A Tale of a Tub has been called the greatest of English satires. The point is debatable, but the work is surely a most spirited, complex, and amusing contribution to this genre. Jonathan Swift also showed his satirical genius in Gulliver’s Travels (1726) and in his famous essay, “A Modest Proposal” (1729), advocating the eating of infants.
Satire is written when an author wishes to attack something. Swift spent a lifetime attacking the pretensions and stupidity of the world around him. His main object in A Tale of a Tub, he said, was to ridicule “the numerous and gross corruptions in religion and learning.” These, readers discover, include pedantic scholars, egoistic critics, fanatic literalists in religion, and clever theologians. Such people poison society with misapplication of their reasoning powers.
Swift wisely sees to it that his sense of outrage at the religious and scholarly varieties of human stupidity is complemented throughout by an elevating sense of the comic. The opening dedication to Lord Somers, for example, shows Swift in one of his contrived comic poses. In the dedication, engagingly posing as a gullible and naïve bookseller, he satirizes the excessive praise so prevalent in dedications of the time. The genius of the attempt is the fact that hyperbole itself is the method he employs.
With the second of the prefatory dedications, Swift’s target becomes clearer. Addressing “His Royal Highness Prince Posterity,” Swift makes a great and ironic show of ascribing great wit and literary achievement to his age. Swift has his tongue quite firmly in cheek in this passage and implies that the wise one seeks out virtue and value in all ages. Modernity alone has no just claim; what is new is not necessarily the best. Swift’s position, therefore, in the “Battle of the Books” (an intellectual controversy of his time), tended to favor the ancients or the classics as opposed to the moderns.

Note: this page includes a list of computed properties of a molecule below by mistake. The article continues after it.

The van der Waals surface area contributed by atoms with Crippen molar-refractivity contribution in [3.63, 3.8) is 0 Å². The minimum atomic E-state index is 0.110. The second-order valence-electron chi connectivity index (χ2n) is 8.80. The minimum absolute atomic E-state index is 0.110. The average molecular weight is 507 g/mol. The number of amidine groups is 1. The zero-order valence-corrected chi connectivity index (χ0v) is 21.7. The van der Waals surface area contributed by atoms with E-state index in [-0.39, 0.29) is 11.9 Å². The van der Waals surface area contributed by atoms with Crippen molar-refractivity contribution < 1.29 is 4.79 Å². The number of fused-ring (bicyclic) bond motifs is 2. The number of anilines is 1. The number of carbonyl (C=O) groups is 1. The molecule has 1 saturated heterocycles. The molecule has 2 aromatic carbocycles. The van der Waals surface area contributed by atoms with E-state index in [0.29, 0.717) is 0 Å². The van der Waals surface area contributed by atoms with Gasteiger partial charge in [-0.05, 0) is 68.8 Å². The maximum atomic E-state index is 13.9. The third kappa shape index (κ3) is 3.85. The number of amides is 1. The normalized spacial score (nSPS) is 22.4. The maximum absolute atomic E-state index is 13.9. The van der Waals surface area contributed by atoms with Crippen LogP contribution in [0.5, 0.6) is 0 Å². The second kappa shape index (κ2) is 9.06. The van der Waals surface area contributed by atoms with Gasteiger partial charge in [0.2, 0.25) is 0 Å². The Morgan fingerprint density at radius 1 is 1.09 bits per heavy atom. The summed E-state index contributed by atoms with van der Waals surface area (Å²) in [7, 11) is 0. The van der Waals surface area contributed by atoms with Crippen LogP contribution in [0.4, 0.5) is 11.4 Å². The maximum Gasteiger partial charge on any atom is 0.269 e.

In the subsequent preface, Swift continues with his consummate irony to excoriate the writers of his time. He explains his title. When seamen meet a whale, they throw out an empty tub to divert him lest he wreck the ship. If the ship is the ship of state and the whale represents the vast body of scurrilous and destructive writers and thinkers who “pick holes in the weak sides of religion and government,” then the tale, says Swift, shall serve as a similar decoy for the wits of the day to attack.
On the surface, Swift’s intention and meaning seem plain. He raises the perennial cry against two swarms of pests: the egoistic poetasters who set themselves up as wits, intellects, and critics, and the newer philosophers whose theories seem harmful to England’s Christian and constitutional way of life, as in the case of Thomas Hobbes. As a conservative, a good Anglican, and a defender of the ancients, Swift was understandably angered, but latent in the argument, as is often the case with sensible Swift, is his recognition that in fact there are flaws in the existing schemes of religion and government: “a great many are hollow, and dry, and empty, and noisy, and wooden.” The point here is simply that Swift’s satire is distinguished not only by its sharp edge but by its double edge.
Swift proceeds through his preface by calling into play parody, well-turned phrase, artful digression, and mock diffidence—all of these in preparation for the style and the method of the treatise itself and all playing harmoniously in one of the world’s great symphonies of irony. Eleven sections of the tale proper go before the conclusion. Part 1 is the introduction. With part 2, the tale officially begins, with “Once upon a time. . . .” The tale resumes in sections 4, 6, 8, and 11, with the intervening sections consisting of digressions that are called such. The tale proper contains Swift’s satire on abuses in religion; the digressions satirize abuses in learning.
(The entire section is 1623 words.)